The Tour de France is going so badly for Lance Armstrong that he's starting to talk about the almost unthinkable: losing.
With Armstrong still not firing on all cylinders, rising star Alexandre Vinokourov of Kazakhstan took advantage Sunday, pulling away from the four-time champion in the last lung-burning climb.
Having started the day 61 seconds back, Vinokourov closed his gap with overall leader Armstrong to just 18 seconds. That leaves him, Armstrong and 1997 Tour winner Jan Ullrich, just 15 seconds back, locked in a suspenseful battle with only six days of racing to the winner's podium in Paris.
Since three Alpine stages a week ago, Armstrong has complained about his form and a crushing heat wave that has scorched the Tour. Instead of being his usual dominant self, he's struggled to stay a whisker ahead of his rivals.
"Something's not going right and there's nothing I can do about that now. All I can do is wake up every morning and do my best," Armstrong said. "I'm not going to cry and whine. I'm just going to do my best."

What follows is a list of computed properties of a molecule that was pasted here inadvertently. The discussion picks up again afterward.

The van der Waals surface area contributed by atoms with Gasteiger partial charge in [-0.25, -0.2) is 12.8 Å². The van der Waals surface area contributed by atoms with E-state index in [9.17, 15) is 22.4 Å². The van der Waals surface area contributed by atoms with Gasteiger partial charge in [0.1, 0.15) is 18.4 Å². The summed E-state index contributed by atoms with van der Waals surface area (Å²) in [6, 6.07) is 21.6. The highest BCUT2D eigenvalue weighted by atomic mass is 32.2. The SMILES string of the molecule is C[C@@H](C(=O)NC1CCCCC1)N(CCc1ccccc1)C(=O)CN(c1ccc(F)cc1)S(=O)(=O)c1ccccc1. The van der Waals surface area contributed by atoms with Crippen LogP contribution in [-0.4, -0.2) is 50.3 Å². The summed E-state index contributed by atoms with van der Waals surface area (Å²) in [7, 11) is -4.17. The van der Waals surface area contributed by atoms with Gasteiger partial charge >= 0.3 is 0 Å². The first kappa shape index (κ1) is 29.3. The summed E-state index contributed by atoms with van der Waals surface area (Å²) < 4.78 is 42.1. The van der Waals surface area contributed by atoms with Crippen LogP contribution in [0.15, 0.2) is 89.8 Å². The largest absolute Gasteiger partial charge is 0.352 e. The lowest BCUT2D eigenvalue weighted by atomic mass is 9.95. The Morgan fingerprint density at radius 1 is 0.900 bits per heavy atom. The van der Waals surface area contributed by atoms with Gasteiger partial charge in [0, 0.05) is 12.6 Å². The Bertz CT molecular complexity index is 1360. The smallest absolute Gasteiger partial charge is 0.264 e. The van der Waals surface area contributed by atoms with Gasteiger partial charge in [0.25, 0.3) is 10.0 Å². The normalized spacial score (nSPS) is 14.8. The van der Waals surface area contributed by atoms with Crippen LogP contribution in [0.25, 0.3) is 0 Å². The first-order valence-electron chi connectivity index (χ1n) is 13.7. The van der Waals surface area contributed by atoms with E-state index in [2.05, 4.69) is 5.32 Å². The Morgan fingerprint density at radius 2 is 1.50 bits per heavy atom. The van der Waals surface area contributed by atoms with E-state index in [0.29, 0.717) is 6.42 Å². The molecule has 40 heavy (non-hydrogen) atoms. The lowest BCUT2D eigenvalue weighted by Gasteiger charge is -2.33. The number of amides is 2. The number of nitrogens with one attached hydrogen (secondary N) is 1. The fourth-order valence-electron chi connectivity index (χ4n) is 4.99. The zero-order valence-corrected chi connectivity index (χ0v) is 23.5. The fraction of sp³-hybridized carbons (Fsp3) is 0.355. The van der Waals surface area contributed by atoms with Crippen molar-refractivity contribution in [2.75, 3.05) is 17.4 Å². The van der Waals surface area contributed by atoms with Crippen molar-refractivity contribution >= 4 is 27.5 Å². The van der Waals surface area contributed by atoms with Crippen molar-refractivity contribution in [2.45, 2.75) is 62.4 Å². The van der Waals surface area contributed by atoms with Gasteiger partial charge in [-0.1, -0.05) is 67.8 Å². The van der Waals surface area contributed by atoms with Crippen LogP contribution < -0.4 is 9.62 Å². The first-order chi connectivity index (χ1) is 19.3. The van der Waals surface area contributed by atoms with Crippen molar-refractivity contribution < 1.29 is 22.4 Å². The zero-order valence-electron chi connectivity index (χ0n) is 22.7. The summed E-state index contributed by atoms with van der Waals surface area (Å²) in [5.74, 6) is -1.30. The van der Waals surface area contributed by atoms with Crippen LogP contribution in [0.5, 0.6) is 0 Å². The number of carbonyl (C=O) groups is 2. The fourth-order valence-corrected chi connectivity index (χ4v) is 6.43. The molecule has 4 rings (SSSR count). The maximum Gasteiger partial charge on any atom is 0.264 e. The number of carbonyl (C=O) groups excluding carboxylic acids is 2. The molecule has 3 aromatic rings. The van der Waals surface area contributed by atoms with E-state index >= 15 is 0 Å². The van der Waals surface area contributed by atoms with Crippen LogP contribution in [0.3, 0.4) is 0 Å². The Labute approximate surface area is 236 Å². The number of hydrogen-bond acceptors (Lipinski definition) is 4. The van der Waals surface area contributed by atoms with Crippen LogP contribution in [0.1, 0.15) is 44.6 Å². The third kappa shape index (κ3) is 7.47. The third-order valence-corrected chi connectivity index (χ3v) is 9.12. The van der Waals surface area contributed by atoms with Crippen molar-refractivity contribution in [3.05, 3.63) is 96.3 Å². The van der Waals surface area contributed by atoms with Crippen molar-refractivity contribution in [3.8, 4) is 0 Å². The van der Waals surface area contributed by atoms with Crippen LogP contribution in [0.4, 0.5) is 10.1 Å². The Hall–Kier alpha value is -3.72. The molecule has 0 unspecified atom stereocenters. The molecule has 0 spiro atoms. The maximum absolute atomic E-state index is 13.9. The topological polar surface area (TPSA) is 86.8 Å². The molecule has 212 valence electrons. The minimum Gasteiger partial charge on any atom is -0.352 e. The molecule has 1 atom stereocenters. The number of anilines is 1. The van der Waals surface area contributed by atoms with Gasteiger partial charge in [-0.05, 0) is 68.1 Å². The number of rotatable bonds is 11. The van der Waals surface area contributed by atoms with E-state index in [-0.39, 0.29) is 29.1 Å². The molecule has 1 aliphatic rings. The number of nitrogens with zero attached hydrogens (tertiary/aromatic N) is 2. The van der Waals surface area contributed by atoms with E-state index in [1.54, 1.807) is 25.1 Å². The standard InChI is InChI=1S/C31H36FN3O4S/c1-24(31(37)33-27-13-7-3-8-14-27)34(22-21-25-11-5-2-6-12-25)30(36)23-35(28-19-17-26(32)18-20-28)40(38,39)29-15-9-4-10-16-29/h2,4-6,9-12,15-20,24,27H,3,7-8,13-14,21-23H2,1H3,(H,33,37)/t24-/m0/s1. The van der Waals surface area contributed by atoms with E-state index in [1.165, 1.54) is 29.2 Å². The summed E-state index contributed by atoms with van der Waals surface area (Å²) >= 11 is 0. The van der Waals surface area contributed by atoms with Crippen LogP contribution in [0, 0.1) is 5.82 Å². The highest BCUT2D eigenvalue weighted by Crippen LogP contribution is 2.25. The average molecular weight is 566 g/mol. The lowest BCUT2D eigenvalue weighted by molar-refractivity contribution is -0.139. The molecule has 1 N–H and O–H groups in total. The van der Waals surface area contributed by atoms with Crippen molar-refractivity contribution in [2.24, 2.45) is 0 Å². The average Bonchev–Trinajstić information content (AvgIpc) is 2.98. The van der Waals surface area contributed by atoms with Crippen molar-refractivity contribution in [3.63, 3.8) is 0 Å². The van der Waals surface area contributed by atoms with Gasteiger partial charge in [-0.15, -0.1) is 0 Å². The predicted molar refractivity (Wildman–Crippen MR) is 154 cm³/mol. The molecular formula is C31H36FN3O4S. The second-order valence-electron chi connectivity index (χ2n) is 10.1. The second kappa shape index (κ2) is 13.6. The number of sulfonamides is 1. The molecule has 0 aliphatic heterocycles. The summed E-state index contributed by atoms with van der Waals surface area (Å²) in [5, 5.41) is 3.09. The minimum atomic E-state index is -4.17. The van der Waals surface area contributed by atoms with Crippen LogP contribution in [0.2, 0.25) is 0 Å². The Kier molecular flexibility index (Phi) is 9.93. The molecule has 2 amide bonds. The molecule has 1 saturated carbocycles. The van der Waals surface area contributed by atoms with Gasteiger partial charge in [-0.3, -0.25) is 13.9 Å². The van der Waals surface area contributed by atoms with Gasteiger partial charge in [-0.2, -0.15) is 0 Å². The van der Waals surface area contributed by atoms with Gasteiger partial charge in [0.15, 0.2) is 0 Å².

Cutting his losses, Armstrong stuck with Ullrich, letting Vinokourov power ahead up the 1,563m Col de Peyresourde pass, the last of six climbs that made Sunday one of the hardest of four stages in the Pyrenees.
"It's obvious that I'm not riding as well as I have in the years past. I can't exactly say why," Armstrong said. "I'm still not 100 percent and when you're lacking and when you're missing form, you've just got to rough it."
Vinokourov placed sixth in the 191.5km stage, 43 seconds ahead of both Armstrong and Ullrich. They finished 11th and 12th, 1 minute, 24 seconds behind stage winner Gilberto Simoni of Italy. Ullrich's 15-second deficit to Armstrong overall did not change.
Armstrong has just two more days in the mountains that separate France and Spain and an individual time trial to the town of Nantes next Saturday.